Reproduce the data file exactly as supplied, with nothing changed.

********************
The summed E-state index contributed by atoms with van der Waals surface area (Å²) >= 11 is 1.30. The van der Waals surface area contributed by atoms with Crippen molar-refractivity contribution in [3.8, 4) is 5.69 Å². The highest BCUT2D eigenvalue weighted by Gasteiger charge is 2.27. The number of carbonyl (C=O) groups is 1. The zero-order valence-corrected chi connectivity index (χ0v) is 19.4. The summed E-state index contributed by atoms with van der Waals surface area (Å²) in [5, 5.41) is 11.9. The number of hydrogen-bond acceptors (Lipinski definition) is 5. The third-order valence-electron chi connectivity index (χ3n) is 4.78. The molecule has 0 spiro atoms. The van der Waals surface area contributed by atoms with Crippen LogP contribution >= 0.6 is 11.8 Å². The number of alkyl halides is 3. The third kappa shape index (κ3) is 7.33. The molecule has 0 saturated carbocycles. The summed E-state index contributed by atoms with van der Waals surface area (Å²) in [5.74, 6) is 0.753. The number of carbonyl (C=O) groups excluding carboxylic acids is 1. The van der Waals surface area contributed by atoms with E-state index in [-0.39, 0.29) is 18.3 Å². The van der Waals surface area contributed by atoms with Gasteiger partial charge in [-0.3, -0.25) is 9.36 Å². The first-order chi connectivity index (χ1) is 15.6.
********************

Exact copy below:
The summed E-state index contributed by atoms with van der Waals surface area (Å²) >= 11 is 1.30. The van der Waals surface area contributed by atoms with Crippen molar-refractivity contribution in [3.8, 4) is 5.69 Å². The highest BCUT2D eigenvalue weighted by Gasteiger charge is 2.27. The number of carbonyl (C=O) groups is 1. The zero-order valence-corrected chi connectivity index (χ0v) is 19.4. The summed E-state index contributed by atoms with van der Waals surface area (Å²) in [5, 5.41) is 11.9. The number of hydrogen-bond acceptors (Lipinski definition) is 5. The third-order valence-electron chi connectivity index (χ3n) is 4.78. The molecule has 0 spiro atoms. The van der Waals surface area contributed by atoms with Crippen LogP contribution >= 0.6 is 11.8 Å². The number of alkyl halides is 3. The third kappa shape index (κ3) is 7.33. The molecule has 0 saturated carbocycles. The summed E-state index contributed by atoms with van der Waals surface area (Å²) in [5.74, 6) is 0.753. The number of carbonyl (C=O) groups excluding carboxylic acids is 1. The van der Waals surface area contributed by atoms with E-state index in [-0.39, 0.29) is 18.3 Å². The van der Waals surface area contributed by atoms with Gasteiger partial charge in [-0.3, -0.25) is 9.36 Å². The first-order chi connectivity index (χ1) is 15.6.